Turner:  Yeah.  Well, I haven’t really had many conversations with colleagues about this.  That must seem strange.  This has been going on now for nearly two months.

Mischke:  I think that’s really bizarre.  Tell me if this is true.  Whenever you guys in the ethics department get involved in ethical things, a lot of people sort of don’t talk to you.

Turner:  Umm…

Mischke:  I get the sense you guys are often on your own over there.  I mean in terms of the big medical community over there.  This ethics thing just tends to muck things up for other people.

Turner:  There’s an element of truth in what you’re saying.  Some people feel as if we’re doing what we ought to be doing in a Center for Bioethics, doing what bioethics professors should do, and I imagine there are other people who don’t react that way at all, and are quite upset at what’s going on.

Mischke:  In layman’s terms, there are some (stem cell) companies out there, without naming names, that are so chomping at the bit to get busy on this, and not wanting to go through all the hoops they have to because there’s some serious money to be made, there are some companies that are taking some shortcuts here and there.  And every now and then there’s someone who maybe calls them on it, and says, “Hey, this is typically not the way things are done, fellows.  This might be dangerous in some cases.”

Turner:  That’s a good summary.  That’s how it looks.  And usually these are fairly small operations.  These are small clinics operating on the margins of medicine.  In this case what’s strange is that there’s a governor involved.

Mischke:  But here’s the deal.  You simply ask the FDA: “Hey, you might want to take a peek here, you know, just see what these guys are up to.”  And the company comes at you with both barrels saying: “Hey, little man!  Don’t mess with our province!”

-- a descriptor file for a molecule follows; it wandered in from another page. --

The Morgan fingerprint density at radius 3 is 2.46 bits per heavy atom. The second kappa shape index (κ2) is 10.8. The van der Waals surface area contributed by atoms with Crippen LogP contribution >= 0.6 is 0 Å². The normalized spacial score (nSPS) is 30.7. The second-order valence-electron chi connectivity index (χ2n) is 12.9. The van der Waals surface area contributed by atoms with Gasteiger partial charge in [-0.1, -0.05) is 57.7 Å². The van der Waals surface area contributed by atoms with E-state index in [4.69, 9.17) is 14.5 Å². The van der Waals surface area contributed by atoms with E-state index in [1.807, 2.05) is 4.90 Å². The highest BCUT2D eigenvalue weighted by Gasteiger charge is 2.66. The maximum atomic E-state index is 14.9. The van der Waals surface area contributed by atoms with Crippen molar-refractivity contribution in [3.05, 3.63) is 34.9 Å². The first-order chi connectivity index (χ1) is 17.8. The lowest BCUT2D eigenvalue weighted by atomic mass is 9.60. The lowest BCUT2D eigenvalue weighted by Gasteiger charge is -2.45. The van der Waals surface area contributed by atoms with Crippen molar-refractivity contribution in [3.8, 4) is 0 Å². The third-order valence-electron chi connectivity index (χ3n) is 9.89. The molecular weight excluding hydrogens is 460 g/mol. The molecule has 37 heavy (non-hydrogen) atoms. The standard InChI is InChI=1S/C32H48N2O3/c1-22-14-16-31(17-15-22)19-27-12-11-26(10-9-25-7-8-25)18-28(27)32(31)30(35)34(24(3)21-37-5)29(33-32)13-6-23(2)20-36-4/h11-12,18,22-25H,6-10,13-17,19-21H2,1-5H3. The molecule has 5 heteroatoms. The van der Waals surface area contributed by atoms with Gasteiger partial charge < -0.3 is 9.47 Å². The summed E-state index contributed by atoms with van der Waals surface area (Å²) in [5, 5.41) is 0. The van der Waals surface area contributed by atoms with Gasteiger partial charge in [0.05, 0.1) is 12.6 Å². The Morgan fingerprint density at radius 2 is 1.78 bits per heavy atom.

Give me a percentage.  How many people are on the ethics end of things, watching what these big companies are doing, versus the people working at these companies, full speed ahead, put the pedal to the metal, we’ve got some business to get done.  I get the sense there aren’t enough on the ethics side.

Turner: There are probably not enough people looking into these companies, paying attention and scrutinizing them, as there needs to be. There are a surprising number of companies here in the United States that go on the Internet and market stem cell therapies, and there is no indication at all that anything that anything they are providing and charging a lot of money for has undergone any kind of regulatory approval and is safe or effective in any way.  It’s a very old-fashioned kind of snake oil salesman, coming along and taking people’s money and not offering anything in return.  People can die as a result of this.

Mischke:  Well, I’m glad you’re out there.  I’m glad you’re doing what you’re doing.   And I’m glad there are other people out there with backbone, backing you up.

1 comment:

  1. Leigh Turner is a hero in my book!

    I've publicly supported him and also his colleague Carl Elliott for their courage.

    I hope that more scientists and people in general will take public stands on clinics that don't go by the FDA rules. I do it fairly often on my lab's blog,

    The bottom line is people could be hurt or even killed by clinics that don't follow FDA rules.